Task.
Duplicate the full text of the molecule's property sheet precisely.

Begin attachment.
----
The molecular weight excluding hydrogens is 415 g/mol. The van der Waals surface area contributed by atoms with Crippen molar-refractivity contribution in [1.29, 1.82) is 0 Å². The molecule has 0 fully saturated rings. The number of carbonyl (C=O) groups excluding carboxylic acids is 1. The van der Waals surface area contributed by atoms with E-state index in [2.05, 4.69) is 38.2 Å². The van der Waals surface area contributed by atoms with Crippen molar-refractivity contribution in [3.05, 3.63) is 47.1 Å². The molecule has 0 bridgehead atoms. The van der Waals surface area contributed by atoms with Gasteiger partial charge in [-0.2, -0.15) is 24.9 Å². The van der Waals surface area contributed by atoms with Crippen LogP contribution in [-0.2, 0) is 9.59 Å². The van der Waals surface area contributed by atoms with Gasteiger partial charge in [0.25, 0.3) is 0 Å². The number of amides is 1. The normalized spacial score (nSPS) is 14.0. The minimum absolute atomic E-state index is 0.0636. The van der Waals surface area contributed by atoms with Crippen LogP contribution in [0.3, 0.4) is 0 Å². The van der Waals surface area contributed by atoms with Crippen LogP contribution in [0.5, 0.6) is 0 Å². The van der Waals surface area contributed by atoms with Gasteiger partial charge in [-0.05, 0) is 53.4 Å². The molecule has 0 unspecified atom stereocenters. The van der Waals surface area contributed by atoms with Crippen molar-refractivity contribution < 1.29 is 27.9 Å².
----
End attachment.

The molecular weight excluding hydrogens is 415 g/mol. The van der Waals surface area contributed by atoms with Crippen molar-refractivity contribution in [1.29, 1.82) is 0 Å². The molecule has 0 fully saturated rings. The number of carbonyl (C=O) groups excluding carboxylic acids is 1. The van der Waals surface area contributed by atoms with E-state index in [2.05, 4.69) is 38.2 Å². The van der Waals surface area contributed by atoms with Crippen molar-refractivity contribution in [3.05, 3.63) is 47.1 Å². The molecule has 0 bridgehead atoms. The van der Waals surface area contributed by atoms with Gasteiger partial charge in [-0.2, -0.15) is 24.9 Å². The van der Waals surface area contributed by atoms with Crippen LogP contribution in [-0.2, 0) is 9.59 Å². The van der Waals surface area contributed by atoms with Gasteiger partial charge in [0.25, 0.3) is 0 Å². The number of amides is 1. The normalized spacial score (nSPS) is 14.0. The minimum absolute atomic E-state index is 0.0636. The van der Waals surface area contributed by atoms with Crippen LogP contribution in [0.3, 0.4) is 0 Å². The van der Waals surface area contributed by atoms with Crippen LogP contribution in [0.5, 0.6) is 0 Å². The van der Waals surface area contributed by atoms with Gasteiger partial charge in [-0.05, 0) is 53.4 Å². The molecule has 0 unspecified atom stereocenters. The van der Waals surface area contributed by atoms with Crippen molar-refractivity contribution < 1.29 is 27.9 Å².